Family, friends  remember humor of man hit, killed by car on Christmas Eve


The lengths Gary Mincolla would go to make a joke were remembered fondly in a Wrightsville Beach tavern last Friday evening, as the friends and family who gathered to mourn his unexpected death did so mostly through raucous laughter.

“He could find humor in anything he did,” said aunt Trish Alletzhauser. “He could make the ordinary thing so much better.”

So full of wit was the 36-year-old Wilmingtonian that some first believed it was a prank when hearing the news that he died after being struck and killed by a pick up truck on Carolina Beach Road at 4:30 a.m. on Christmas Eve. There was a break in the laughter by the crowd of that had packed Jimmy’s Wrightsville Beach as they pondered the tragedy of how someone who was so joyous could exit the world so suddenly and unexpectedly.

“God’s love is powerful and creative. You still have to have your faith. God will make this into something that will bless those around us,” said Ashlyn Burke, a friend and former roommate of Mincolla.

How Mincolla dressed for his first day at a new job demonstrated his imaginative humor, said Alletzhauser. While he normally “dressed to the nines,” when he recently started a new job in infor, Mincolla instead wore a horribly mismatched outfit. When Alletzhauser questioned his fashion choice, Mincolla replied: “I told everyone there I was color blind. They’re too nice to say anything.”

Throughout the remembrance ceremony, friends and family regaled the audience with stories of Mincolla’s humor. And in some cases, they weren’t just meaningless laughs, as friend T.J. Dunn told the crowd.

Dunn, who despite his love for Wilmington had agreed to go with his wife to England for two years, said Mincolla’s laughter and wit helped calm a tumultuous time in his life.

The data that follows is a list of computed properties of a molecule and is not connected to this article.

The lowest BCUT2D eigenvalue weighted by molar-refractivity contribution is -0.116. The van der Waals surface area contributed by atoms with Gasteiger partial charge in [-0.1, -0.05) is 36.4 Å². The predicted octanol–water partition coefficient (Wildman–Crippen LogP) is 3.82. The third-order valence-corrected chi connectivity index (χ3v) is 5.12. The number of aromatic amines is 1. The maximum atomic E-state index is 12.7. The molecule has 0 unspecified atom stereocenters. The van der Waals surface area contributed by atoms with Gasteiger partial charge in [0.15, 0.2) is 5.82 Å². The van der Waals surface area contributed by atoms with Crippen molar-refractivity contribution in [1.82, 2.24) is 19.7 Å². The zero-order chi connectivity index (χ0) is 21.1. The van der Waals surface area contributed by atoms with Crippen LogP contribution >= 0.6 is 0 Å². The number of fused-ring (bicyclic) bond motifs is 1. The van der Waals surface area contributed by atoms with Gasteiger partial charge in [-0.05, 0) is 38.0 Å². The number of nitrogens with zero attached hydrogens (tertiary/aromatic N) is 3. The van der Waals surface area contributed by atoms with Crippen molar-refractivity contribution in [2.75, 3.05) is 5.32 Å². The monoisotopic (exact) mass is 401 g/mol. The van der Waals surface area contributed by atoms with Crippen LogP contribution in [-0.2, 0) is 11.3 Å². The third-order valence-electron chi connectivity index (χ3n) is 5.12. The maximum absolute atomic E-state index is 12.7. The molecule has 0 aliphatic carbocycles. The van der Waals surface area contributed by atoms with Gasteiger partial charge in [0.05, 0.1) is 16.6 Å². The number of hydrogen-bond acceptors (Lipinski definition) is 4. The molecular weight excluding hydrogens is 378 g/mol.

“There was strife between my wife and me. He saved my marriage,” said Dunn, who described a visit Mincolla made to England where the two connected through humor. When Mincolla cracked wise about things like not being able to understand the local accent and getting caught in traffic circles, he eased the tension Dunn said he was feeling about living in the foreign country.

“If sunshine ever shined in England, it was when Gary was there,” he said.

Another former roommate of Mincolla recalled when he used his charm to ease tensions during a standoff between two men. The roommate asked Mincolla why he was nice to the guy, who appeared ready to try to cause trouble.

“Gary replied, ‘Because everyone needs to feel like he deserves to be liked,’” he said.

Friends of Mincolla also recalled how he would often sing “This little light of mine,” including famously once in the middle of Wilmington’s Front Street. Following the lead of a guitarist, the crowd at the bar burst into the song.

One of Mincolla’s passions was helping to organize the annual SantaCon bar crawl, where revellers dress as Santa Claus or in other Christmas themes, traveling from bar to bar. Mincolla would play the Grinch, Alletzhauser said.

A GoFundMe to raise money for Mincolla’s final expenses has brought in nearly $5,000, exceeding the goal of $3,000. The additional money will be used to buy bikes for kids through the SantaCon event.

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